History of PawPaw, Il.
From: The History of De Kalb County, Illinois
By: Henry L. Boies
Published by: O. P. Bassett, Printers, Chicago, 1922


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PawPaw is the southwest corner town of De Kalb County. Most of its surface is occupied by rolling prairie,—some portions of it rather flat, yet none so much so as to render it unfit for the plow. There is no waste land in the township, and its deep, black soil, resting over a subsoil of clay, is extremely productive. The Big Indian Creek and its tributaries, which run through the township in various directions, furnish a good supply of pure, running water. Ross Grove, Coon Grove, and a portion of PawPaw Grove, lie in this town, and supply its inhabitants with a considerable portion of their fencing and fuel. These, and other natural advantages, attracted those seeking homes in the Wcst at a very early date.

The first settlers in this township arrived in the autumn of 1834. David A. Town came first, and was soon after joined by Edward Butterfield and Benjamin Harris. In the family of Mr. Harris was his aged father, Benoni ilarris, a Methodist clergyman, who immediately began to preach the doctrines of the Cross to the few scattered settlers, who gathered together from great distances, coming on foot, on horseback, and with ox teams, to hear the word.

A plain marble slab, erected on the east side of PawPaw Grove, and bearing Masonic emblems, marks the last resting place of this pioneer minister in De Kalb County. He died at the age of eighty-four. His wife, Thankful, whose remains repose beside him, was the first white person buried in this town.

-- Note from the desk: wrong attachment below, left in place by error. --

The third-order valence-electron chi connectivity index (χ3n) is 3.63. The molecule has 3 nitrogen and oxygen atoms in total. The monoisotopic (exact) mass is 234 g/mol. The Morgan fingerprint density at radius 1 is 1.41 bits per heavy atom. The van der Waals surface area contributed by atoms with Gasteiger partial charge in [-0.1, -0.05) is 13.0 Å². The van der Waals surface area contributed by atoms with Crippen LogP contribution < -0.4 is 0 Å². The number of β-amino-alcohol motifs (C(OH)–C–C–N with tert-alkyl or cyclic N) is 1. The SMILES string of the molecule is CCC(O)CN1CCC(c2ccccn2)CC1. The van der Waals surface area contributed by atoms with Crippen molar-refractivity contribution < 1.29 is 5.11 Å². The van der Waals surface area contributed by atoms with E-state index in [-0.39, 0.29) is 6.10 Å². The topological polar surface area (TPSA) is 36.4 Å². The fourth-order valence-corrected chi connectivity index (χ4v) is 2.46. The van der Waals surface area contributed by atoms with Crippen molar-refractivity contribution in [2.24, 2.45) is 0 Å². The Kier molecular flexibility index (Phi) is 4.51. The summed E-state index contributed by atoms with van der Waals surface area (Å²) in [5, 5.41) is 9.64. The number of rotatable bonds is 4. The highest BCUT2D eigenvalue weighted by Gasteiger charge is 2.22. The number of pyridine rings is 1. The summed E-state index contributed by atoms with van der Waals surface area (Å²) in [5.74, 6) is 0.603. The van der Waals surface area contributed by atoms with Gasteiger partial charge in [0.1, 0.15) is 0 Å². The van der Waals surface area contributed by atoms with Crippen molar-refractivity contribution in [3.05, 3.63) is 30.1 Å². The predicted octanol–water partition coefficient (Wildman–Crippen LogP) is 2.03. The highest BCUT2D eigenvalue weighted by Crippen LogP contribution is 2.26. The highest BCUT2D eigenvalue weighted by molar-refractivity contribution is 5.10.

In the summer of 1835, several additional families moved into the township, among them David A. Town, Mr. Baldwin, and Mr. Ross, who first settled and gave name to Ross Grove. PawPaw Grove took its name from the abundance of pawpaw apples found there, and which grow there to this day—a fruit small, juicy, and luscious, found nowhere else in this vicinity.

At this grove the celebrated Shabbona, chief of the Potawattamies, with his tribe, was accustomed to make long stays. The old inhabitants say lie about divided his time between this and Shabbona’s Grove. Here was their burying ground for common Indians, and the place where, between two half logs, dug out in the center, they stood up their noted dead in the crotches. of trees. Here, too, lived the chief Wabonsie, concerning whom but few of the oldest citizens knew anything, and they but little, as he soon disappeared.

For some services in the Indian war, the government gave a reservation at this grove to one Le Clair, a half-breed Frenchman. Most of this is in Lee County.

Game was found quite plentiful at that early date. Deer, prairie wolves, wild cats, and an occasional bear, with wild turkeys, geese, ducks, and prairie chickens, were the principal species.